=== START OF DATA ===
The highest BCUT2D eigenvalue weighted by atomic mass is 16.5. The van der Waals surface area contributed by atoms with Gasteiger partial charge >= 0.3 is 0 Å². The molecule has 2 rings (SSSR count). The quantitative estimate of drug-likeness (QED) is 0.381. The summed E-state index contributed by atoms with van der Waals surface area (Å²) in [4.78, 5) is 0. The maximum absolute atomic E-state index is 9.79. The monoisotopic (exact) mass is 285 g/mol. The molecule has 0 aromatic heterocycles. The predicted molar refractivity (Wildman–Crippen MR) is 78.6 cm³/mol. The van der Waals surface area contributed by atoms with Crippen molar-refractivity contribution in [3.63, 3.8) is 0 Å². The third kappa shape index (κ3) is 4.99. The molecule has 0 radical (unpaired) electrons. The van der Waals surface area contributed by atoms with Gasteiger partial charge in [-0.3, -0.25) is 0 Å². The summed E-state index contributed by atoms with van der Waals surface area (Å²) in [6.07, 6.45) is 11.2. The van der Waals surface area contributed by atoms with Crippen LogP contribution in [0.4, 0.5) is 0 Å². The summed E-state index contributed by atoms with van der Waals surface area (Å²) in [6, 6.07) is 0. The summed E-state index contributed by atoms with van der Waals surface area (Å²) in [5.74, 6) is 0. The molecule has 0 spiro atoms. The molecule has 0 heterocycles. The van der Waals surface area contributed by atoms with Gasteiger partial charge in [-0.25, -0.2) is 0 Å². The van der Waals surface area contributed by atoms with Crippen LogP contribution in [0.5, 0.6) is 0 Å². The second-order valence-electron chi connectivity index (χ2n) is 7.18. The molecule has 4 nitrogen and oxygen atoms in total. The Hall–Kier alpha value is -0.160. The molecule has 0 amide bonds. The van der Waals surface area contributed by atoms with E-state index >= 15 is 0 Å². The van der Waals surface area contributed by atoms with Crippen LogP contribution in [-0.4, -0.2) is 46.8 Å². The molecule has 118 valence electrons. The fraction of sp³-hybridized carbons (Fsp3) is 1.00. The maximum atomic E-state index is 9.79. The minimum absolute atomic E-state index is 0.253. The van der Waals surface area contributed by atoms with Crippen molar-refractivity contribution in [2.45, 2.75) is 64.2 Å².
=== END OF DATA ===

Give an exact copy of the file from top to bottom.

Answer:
The highest BCUT2D eigenvalue weighted by atomic mass is 16.5. The van der Waals surface area contributed by atoms with Gasteiger partial charge >= 0.3 is 0 Å². The molecule has 2 rings (SSSR count). The quantitative estimate of drug-likeness (QED) is 0.381. The summed E-state index contributed by atoms with van der Waals surface area (Å²) in [4.78, 5) is 0. The maximum absolute atomic E-state index is 9.79. The monoisotopic (exact) mass is 285 g/mol. The molecule has 0 aromatic heterocycles. The predicted molar refractivity (Wildman–Crippen MR) is 78.6 cm³/mol. The van der Waals surface area contributed by atoms with Crippen molar-refractivity contribution in [3.63, 3.8) is 0 Å². The third kappa shape index (κ3) is 4.99. The molecule has 0 radical (unpaired) electrons. The van der Waals surface area contributed by atoms with Gasteiger partial charge in [-0.3, -0.25) is 0 Å². The summed E-state index contributed by atoms with van der Waals surface area (Å²) in [6.07, 6.45) is 11.2. The van der Waals surface area contributed by atoms with Crippen LogP contribution in [0.4, 0.5) is 0 Å². The summed E-state index contributed by atoms with van der Waals surface area (Å²) in [6, 6.07) is 0. The summed E-state index contributed by atoms with van der Waals surface area (Å²) in [5.74, 6) is 0. The molecule has 0 spiro atoms. The molecule has 0 heterocycles. The van der Waals surface area contributed by atoms with Gasteiger partial charge in [-0.25, -0.2) is 0 Å². The van der Waals surface area contributed by atoms with Crippen LogP contribution in [0.5, 0.6) is 0 Å². The second-order valence-electron chi connectivity index (χ2n) is 7.18. The molecule has 4 nitrogen and oxygen atoms in total. The Hall–Kier alpha value is -0.160. The molecule has 0 amide bonds. The van der Waals surface area contributed by atoms with E-state index >= 15 is 0 Å². The van der Waals surface area contributed by atoms with Crippen LogP contribution in [-0.4, -0.2) is 46.8 Å². The molecule has 118 valence electrons. The fraction of sp³-hybridized carbons (Fsp3) is 1.00. The maximum atomic E-state index is 9.79. The minimum absolute atomic E-state index is 0.253. The van der Waals surface area contributed by atoms with Crippen molar-refractivity contribution in [2.45, 2.75) is 64.2 Å².